Times Square could have seen a "huge thermal ball" rising 30 to 40 feet in the air and causing "several hundred casualties" if the explosives packed into a Nissan Pathfinder left parked there detonated, an international bomb expert said Monday.
"Had that detonation functioned correctly, we would have seen a huge explosion," said Kevin Barry, chairman of the board of advisers of the 5,000-member International Association of Bomb Technicians and Investigators.
The explosion would have singed Times Square and blown out windows of buildings, but would not have been strong enough to bring down any surrounding buildings, said Barry, a former supervisor with the NYPD bomb squad.
The inferno would have lasted only "a few seconds" as the fuel would quickly be burned up, he said. But the level of catastrophe, from the propane tanks "had they exploded in this intersection, would have caused several hundred casualties," mostly from burns and fragmentations.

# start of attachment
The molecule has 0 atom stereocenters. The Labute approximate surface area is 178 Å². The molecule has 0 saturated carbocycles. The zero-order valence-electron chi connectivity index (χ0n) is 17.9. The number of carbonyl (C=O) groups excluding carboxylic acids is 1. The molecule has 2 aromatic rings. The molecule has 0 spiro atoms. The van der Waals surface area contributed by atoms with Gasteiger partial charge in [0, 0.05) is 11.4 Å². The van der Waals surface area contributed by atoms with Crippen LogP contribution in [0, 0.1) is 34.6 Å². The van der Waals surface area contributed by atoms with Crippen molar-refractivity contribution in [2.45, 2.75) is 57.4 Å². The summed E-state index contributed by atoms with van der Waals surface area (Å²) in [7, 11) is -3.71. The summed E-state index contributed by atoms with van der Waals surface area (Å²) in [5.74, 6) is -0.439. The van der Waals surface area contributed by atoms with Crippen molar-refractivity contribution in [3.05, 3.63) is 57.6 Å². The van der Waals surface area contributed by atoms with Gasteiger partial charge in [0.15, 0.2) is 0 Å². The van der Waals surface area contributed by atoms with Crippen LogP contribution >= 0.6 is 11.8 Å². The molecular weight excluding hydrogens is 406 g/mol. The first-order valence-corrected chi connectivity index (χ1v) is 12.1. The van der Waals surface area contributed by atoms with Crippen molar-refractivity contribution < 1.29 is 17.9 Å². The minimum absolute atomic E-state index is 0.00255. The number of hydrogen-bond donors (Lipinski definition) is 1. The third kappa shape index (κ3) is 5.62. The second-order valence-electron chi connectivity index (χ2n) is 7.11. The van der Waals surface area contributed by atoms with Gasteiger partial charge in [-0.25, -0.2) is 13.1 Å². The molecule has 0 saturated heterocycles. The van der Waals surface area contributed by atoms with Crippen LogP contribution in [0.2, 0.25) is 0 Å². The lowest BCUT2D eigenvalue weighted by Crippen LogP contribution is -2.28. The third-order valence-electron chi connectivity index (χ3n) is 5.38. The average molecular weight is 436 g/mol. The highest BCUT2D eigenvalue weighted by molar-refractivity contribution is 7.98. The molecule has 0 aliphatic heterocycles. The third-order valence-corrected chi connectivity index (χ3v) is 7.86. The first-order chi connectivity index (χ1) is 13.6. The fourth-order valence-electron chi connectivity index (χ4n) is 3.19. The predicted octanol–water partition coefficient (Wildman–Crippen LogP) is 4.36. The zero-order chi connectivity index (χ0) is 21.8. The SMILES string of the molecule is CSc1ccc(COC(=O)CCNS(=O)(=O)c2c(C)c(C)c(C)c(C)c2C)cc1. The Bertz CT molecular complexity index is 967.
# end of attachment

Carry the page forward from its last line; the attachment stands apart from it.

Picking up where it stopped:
"The problem with a thermal ball like that, when it encapsulates people as it goes out, people inhale it and then we get lung damage and burns, and you get thermal burns of the skin, face, hair. So this would have been a real horrific scene."
Asked how close New York had come to disaster, Barry said, "We came within a millisecond."
Other experts agreed with his description of the potential explosion, though they said faulty construction of the bomb including the detonator made it unlikely it would have gone off.
It "would have been quite an explosion," said Jerome Hauer, former head of New York City's Office of Emergency Management. "Not an Oklahoma City type, but enough to have caused damage to some buildings and to have injured and killed a number of people, particularly with the density of people in Times Square on a Saturday night."
Still, he cautioned, "this was not a millisecond away. That's a bit too dramatic" because of the unlikelihood of the bomb exploding. "If this was an international group, it was an international group of morons."
With Bart Jones